A posterior approach to the elbow utilizing an olecranon osteotomy has been shown to provide excellent visualization of the distal humerus articular surface. However, many bony stabilization and fixation methods for the olecranon osteotomy are usually prominent, frequently symptomatic, and often require a second operation for removal. This paper evaluates the use of an innovative device, the olecranon sled, in fixation of olecranon osteotomies for exposure of intra-articular distal humerus fractures and provides follow-up results. A retrospective review of all patients with intra-articular distal humerus fracture treated through an olecranon osteotomy approach and fixed with an olecranon sled, between September 2008 and December 2011 was conducted. Charts and radiographs were reviewed to determine olecranon union or nonunion, presence of symptomatic hardware, and need for secondary surgery to remove symptomatic olecranon fixation. Fourteen patients were included in the study. Average clinical follow-up was 33.5 weeks (range, 6 to 118 wk). There were no olecranon nonunions. One patient underwent additional surgery for symptomatic hardware removal (7.1%). Two additional procedures were performed; 1 for revision open reduction and internal fixation of distal humerus fracture nonunion (7.1%) and 1 for release of elbow contracture (7.1%). Although follow-up is limited, the use of this device has been associated with excellent rates of olecranon union with a low rate of symptomatic hardware requiring removal.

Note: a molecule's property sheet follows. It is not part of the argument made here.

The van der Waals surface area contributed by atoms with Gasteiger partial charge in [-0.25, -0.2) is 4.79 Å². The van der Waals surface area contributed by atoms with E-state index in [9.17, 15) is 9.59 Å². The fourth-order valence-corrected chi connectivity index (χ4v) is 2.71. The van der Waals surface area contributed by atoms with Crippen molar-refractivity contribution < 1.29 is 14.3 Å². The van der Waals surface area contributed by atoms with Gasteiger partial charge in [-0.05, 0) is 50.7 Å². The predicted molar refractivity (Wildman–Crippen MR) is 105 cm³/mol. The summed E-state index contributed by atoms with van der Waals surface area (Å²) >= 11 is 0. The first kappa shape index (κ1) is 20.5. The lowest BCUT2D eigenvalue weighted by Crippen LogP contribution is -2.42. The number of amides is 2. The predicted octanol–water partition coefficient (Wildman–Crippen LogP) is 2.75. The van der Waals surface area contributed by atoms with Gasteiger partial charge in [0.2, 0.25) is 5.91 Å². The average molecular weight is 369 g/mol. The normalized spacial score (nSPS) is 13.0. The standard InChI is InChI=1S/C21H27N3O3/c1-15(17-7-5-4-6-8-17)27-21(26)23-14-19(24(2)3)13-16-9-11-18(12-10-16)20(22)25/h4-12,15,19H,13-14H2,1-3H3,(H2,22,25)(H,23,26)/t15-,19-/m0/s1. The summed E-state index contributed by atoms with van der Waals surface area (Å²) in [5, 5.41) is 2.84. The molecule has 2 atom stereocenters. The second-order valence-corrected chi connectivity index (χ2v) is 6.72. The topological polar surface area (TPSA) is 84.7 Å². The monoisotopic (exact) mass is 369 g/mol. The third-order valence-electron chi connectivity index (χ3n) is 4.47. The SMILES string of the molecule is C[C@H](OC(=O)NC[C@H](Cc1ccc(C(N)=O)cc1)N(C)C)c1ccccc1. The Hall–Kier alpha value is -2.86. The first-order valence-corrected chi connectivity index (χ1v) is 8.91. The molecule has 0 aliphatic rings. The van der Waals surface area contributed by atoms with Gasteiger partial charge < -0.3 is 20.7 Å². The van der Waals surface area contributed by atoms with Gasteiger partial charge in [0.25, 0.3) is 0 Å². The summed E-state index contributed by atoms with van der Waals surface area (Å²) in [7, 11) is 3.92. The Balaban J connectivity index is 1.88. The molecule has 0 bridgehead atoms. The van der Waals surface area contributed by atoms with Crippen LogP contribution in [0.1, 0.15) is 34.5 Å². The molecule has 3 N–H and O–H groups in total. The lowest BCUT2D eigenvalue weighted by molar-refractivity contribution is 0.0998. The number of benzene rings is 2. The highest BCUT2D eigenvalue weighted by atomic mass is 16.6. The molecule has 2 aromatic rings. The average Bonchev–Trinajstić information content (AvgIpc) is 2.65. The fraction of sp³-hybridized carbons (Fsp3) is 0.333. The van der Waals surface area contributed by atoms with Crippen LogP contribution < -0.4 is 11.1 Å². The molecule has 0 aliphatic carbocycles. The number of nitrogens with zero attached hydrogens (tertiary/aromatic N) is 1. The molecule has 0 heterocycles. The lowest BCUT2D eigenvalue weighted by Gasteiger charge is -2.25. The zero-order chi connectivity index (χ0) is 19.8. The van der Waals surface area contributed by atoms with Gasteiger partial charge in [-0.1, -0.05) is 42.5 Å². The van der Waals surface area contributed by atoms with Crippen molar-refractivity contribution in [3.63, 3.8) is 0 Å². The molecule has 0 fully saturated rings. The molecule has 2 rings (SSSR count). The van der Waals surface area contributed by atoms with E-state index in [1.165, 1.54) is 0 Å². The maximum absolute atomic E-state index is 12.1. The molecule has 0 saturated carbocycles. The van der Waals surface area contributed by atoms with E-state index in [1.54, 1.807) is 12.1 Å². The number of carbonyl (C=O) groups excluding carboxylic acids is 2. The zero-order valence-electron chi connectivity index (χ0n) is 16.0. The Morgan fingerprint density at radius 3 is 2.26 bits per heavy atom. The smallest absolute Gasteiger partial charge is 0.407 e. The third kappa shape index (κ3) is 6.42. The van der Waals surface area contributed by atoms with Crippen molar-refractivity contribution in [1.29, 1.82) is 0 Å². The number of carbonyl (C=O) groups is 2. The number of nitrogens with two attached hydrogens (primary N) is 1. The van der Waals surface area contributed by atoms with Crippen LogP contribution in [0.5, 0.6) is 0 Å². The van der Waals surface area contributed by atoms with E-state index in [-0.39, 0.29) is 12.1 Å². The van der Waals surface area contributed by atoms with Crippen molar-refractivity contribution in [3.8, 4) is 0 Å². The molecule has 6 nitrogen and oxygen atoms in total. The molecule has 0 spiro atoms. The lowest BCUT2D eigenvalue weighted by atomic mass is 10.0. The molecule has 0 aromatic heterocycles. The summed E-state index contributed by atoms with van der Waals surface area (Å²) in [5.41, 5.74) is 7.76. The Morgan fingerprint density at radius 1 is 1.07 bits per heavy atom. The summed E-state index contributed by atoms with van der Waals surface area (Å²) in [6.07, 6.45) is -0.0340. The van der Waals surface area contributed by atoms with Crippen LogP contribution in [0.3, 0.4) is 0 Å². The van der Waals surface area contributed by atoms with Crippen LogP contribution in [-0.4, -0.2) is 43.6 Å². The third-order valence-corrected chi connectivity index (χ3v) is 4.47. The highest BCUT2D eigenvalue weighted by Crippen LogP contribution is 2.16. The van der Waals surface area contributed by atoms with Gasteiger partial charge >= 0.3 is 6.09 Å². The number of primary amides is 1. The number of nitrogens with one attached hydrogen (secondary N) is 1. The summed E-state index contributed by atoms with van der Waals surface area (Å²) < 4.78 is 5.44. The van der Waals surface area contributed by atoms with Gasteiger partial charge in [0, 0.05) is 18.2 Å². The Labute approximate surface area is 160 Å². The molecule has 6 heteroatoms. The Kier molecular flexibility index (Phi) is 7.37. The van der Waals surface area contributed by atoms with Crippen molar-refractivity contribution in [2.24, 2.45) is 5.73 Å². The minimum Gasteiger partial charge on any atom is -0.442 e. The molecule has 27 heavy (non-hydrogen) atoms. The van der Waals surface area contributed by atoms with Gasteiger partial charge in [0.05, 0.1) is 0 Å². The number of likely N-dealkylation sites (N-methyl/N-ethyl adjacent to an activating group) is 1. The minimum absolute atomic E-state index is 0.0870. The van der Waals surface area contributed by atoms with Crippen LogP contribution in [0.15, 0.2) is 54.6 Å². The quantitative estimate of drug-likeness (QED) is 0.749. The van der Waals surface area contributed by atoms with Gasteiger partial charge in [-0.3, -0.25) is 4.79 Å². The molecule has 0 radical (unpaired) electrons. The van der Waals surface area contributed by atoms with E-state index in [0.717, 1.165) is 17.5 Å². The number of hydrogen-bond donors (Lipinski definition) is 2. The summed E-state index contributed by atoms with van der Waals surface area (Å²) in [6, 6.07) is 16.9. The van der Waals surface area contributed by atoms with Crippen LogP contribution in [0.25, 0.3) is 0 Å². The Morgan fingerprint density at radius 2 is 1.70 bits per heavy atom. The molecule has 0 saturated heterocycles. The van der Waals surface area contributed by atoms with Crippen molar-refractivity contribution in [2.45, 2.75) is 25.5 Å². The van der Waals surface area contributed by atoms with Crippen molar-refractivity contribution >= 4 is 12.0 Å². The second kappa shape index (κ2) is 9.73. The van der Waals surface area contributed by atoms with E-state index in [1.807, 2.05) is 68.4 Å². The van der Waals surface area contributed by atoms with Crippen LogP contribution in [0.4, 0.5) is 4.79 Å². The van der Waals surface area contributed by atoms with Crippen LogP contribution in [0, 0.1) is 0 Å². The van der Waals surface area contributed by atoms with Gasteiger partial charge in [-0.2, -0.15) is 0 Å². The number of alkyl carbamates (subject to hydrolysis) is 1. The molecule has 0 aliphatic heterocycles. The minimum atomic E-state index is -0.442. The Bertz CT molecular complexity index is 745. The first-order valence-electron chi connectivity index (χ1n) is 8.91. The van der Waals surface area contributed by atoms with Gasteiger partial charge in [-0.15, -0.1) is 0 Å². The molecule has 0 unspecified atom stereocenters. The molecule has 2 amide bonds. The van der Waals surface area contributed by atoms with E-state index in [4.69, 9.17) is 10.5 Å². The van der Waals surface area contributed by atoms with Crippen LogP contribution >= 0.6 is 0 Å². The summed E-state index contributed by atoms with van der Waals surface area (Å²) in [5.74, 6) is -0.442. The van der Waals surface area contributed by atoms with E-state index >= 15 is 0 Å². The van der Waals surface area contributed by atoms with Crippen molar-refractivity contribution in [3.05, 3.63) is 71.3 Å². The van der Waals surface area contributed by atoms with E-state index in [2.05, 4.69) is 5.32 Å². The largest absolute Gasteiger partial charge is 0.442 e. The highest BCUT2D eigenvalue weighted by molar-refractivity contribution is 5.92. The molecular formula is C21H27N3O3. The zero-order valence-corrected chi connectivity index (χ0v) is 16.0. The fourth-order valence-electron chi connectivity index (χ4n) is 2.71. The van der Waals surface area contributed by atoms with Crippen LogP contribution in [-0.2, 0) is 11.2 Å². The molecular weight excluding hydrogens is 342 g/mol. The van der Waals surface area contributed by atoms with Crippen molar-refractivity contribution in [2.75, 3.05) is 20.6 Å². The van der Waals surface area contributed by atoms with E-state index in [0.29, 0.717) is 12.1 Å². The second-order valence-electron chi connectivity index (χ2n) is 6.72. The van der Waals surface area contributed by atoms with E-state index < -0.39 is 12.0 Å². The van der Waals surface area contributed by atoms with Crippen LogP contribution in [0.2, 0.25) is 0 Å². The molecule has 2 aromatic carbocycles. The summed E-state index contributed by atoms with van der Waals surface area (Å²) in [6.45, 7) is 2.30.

*Department of Orthopaedic Hand Surgery, The Philadelphia Hand Center
†Department of Orthopaedic Surgery, Thomas Jefferson University Hospital
‡Section Head of Hand and Upper Extremity Surgery, Department of Orthopaedics, Christiana Care
§Department of Orthopaedic Surgery, Thomas Jefferson University Hospital, The Philadelphia Hand Center
Conflicts of Interest and Source of Funding: J.D.P. and M.S.R. or an immediate family member have received prior reimbursement for speaking engagements related to TriMed products. None of the authors or institutions have received financial assistance for the current research or manuscript preparation. For the remaining authors none were declared.
Address correspondence and reprint requests to Justin C. Wong, MD, Department of Orthopaedic Surgery, Thomas Jefferson University Hospital, 1015 Walnut Street, Rm 801 Curtis Building, Philadelphia, PA 19107. E-mail: firstname.lastname@example.org.